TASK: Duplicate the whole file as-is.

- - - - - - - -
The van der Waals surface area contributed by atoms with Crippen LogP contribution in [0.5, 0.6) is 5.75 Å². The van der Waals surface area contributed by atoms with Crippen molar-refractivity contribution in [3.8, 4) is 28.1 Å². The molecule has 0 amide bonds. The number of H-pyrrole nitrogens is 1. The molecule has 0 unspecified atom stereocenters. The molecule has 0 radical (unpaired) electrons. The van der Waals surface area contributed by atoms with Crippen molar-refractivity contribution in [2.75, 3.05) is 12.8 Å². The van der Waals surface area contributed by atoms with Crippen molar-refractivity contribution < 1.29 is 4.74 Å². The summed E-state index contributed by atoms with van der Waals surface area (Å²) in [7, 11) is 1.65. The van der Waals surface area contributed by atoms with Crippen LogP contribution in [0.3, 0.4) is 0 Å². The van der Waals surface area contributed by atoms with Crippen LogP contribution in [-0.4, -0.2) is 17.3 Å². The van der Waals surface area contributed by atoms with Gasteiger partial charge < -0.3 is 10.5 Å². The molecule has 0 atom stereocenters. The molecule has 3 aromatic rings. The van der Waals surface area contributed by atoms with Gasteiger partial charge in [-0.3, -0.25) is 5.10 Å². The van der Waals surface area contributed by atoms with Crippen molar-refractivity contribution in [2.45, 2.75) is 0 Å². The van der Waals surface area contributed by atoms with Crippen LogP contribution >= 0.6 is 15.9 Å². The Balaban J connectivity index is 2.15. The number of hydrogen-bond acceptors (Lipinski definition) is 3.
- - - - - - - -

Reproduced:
The van der Waals surface area contributed by atoms with Crippen LogP contribution in [0.5, 0.6) is 5.75 Å². The van der Waals surface area contributed by atoms with Crippen molar-refractivity contribution in [3.8, 4) is 28.1 Å². The molecule has 0 amide bonds. The number of H-pyrrole nitrogens is 1. The molecule has 0 unspecified atom stereocenters. The molecule has 0 radical (unpaired) electrons. The van der Waals surface area contributed by atoms with Crippen molar-refractivity contribution in [2.75, 3.05) is 12.8 Å². The van der Waals surface area contributed by atoms with Crippen molar-refractivity contribution < 1.29 is 4.74 Å². The summed E-state index contributed by atoms with van der Waals surface area (Å²) in [7, 11) is 1.65. The van der Waals surface area contributed by atoms with Crippen LogP contribution in [0.3, 0.4) is 0 Å². The van der Waals surface area contributed by atoms with Crippen LogP contribution in [-0.4, -0.2) is 17.3 Å². The van der Waals surface area contributed by atoms with Gasteiger partial charge < -0.3 is 10.5 Å². The molecule has 0 atom stereocenters. The molecule has 3 aromatic rings. The van der Waals surface area contributed by atoms with Gasteiger partial charge in [-0.3, -0.25) is 5.10 Å². The van der Waals surface area contributed by atoms with Crippen molar-refractivity contribution in [2.45, 2.75) is 0 Å². The van der Waals surface area contributed by atoms with Crippen LogP contribution >= 0.6 is 15.9 Å². The Balaban J connectivity index is 2.15. The number of hydrogen-bond acceptors (Lipinski definition) is 3.